Ed. note: "Due to the predicted inclement winter weather, the Thursday, February 13th performance of Cinderella has been rescheduled to Sunday, February 16th at 6pm." -- from a press release from the Richmond Ballet.
Malcolm Burn isn't about to tell you his age.
"It used to be you didn't ask a lady her age," the artistic associate and ballet master of Richmond Ballet says. "I've always thought that was highly discriminatory. I don't think anybody should be asked their age."
But if you add his 25 years of being a professional dancer to his 25 years on the artistic staff of Richmond Ballet, even factoring in some overlap, you get a number that doesn't add up to the native New Zealander, still gracefully demonstrating steps next to his dancers.
It's one of the few sunny days in mid-January, a month before the opening of "Cinderella," and Burn is eight days into rehearsals. Before him are two Cinderellas and two Princes.
"Listen," he says to company dancer Valerie Tellman, after she works through a section with her prince, dancer Fernando Sabino. "He's not your boyfriend."
Tellman looks up at Sabino. "But those eyes," she says.
"We haven't got that far yet," Burn reminds her. "By the end of the ballet we're there. Lose the sheep eyes."
When dancers Maggie Small and Marty Davis have their turn, Burn takes Small through some intricate adjustments to the placement of her arms and encourages Davis, in his first year with the company, to take some risks. "Don't play it safe," he says.
During the three-hour rehearsal, Burn focuses on far more than the technicality of the dance moves. "In ballet now, it's all digital," he says. "Everyone goes online and they look at YouTube and watch the solo. The story is being lost. We're telling the story of Cinderella. It just happens to be through the medium of dance."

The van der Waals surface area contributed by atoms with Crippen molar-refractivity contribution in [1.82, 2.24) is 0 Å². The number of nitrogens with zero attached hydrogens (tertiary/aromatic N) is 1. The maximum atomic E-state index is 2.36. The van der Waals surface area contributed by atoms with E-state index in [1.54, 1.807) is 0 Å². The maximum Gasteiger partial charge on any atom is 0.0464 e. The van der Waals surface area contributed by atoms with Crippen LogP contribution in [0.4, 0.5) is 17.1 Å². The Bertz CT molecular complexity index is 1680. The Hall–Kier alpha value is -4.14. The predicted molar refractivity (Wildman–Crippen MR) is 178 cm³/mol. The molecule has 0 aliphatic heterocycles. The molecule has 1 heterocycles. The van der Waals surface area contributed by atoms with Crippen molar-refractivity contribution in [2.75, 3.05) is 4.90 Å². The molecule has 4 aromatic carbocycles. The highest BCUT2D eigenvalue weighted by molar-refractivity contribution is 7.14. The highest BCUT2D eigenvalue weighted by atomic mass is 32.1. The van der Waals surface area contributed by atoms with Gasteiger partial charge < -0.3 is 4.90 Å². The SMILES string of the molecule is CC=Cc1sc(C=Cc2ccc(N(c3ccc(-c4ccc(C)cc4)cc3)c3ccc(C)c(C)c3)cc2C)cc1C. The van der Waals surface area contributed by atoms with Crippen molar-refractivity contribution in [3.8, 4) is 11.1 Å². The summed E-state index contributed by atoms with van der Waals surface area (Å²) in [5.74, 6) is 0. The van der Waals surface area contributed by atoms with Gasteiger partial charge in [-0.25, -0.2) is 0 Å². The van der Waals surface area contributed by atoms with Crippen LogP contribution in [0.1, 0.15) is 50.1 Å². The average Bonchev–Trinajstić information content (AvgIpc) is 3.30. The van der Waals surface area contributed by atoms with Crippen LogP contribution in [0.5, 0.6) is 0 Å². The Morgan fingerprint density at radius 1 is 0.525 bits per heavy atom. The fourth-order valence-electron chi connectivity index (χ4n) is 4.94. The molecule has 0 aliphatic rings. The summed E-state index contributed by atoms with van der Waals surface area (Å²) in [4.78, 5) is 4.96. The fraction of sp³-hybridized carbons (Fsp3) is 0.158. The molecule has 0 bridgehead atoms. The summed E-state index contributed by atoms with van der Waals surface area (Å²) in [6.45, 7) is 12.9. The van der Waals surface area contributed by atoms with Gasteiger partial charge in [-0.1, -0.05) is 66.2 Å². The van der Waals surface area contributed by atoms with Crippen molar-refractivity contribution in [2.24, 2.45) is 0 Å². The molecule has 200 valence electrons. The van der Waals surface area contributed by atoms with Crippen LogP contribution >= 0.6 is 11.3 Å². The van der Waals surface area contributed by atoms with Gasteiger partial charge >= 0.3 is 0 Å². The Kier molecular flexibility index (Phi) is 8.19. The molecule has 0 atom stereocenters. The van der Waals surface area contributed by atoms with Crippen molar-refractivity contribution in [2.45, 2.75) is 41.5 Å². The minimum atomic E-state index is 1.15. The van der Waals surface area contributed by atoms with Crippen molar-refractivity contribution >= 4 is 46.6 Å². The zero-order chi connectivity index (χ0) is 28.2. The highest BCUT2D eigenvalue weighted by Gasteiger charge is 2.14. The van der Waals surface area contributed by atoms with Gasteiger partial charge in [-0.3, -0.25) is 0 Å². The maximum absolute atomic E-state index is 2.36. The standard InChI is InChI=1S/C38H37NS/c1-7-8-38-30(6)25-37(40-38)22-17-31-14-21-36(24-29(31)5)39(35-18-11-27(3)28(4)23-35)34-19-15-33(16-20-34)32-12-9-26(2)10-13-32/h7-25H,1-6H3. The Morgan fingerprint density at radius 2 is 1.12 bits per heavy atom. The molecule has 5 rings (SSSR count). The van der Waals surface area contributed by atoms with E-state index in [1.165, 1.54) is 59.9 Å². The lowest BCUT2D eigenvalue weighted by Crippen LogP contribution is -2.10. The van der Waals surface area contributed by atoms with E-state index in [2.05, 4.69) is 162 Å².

This is his own rendering of the classic tale, which he choreographed for Richmond Ballet in 2000. Burn researched hundreds of versions of the story, from Disney's to the many centuries' worth of folklore found in countless cultures.
"The father is always interesting to me," he says. "I put the father in there. If she is the step-daughter, then the mother must have married someone. And who is that idiot? Did she con him beautifully? Great sex and now it's all gone to hell in a handbasket? So I have him with a flask in his pocket. That's my interpretation."
Burn's various philosophies and interpretations have earned him a "Heretic Book of Ballet" made for him by his dance company. "I say things that make dead ballet masters roll in their graves," he says. "And those that are alive want to cut me into little pieces with their pen knives."
One item for the book is Burn's concept of the fourth wall, a theater term defining the imaginary boundary between a performer onstage and the audience. "I've heard people say you have to imagine they're not there," he says. "I think that's for insecure people. I think when you ignore an audience you insult them. You don't have to actually talk to them, mug to them, look at them, but you can't ignore them."
As the morning turns into afternoon with no sign of a lunch break, Burn, using a remote control to rewind the music, works with the dancers on the technicalities of the difficult throws, lifts and slides — choreography made more challenging by the complex Sergei Prokofiev score. He combs through the moves, breaking them down, adjusting them to each dancer's abilities, or pushing them when he feels he can. Yet he always comes back to story. Burn requires dancers to build their own internal narratives, which will keep them in character and give the story a slowly building dramatic arc. "Otherwise," he says, "it's just like modern-day films." The dancers within earshot seem to smile to themselves.
Tellman, who's danced the role of Cinderella many times, and Small, who's dancing it for the first time, have been with Burn since they were girls entering ballet school. What he saw in them from the beginning was that they had imagination.
"They are very individual and I want that," he says. "I'm very specific about the counts and musicality and the form. But the rest of it, if they don't take it and run with it, I'm not happy. I told Valerie, "From the first day you walked in you were your Cinderella.' Maggie is now taking the story and making her Cinderella. If they don't do that, and make it their Cinderella, I'll be really pissed off."
Like the rest of his salty comments, there's a smile beneath the words. S
"Cinderella" starts Feb. 13 and runs through Feb. 16 at the Carpenter Theatre. Tickets are available online at etix.com, by phone at 800-514-3849 or at the Richmond Ballet box office.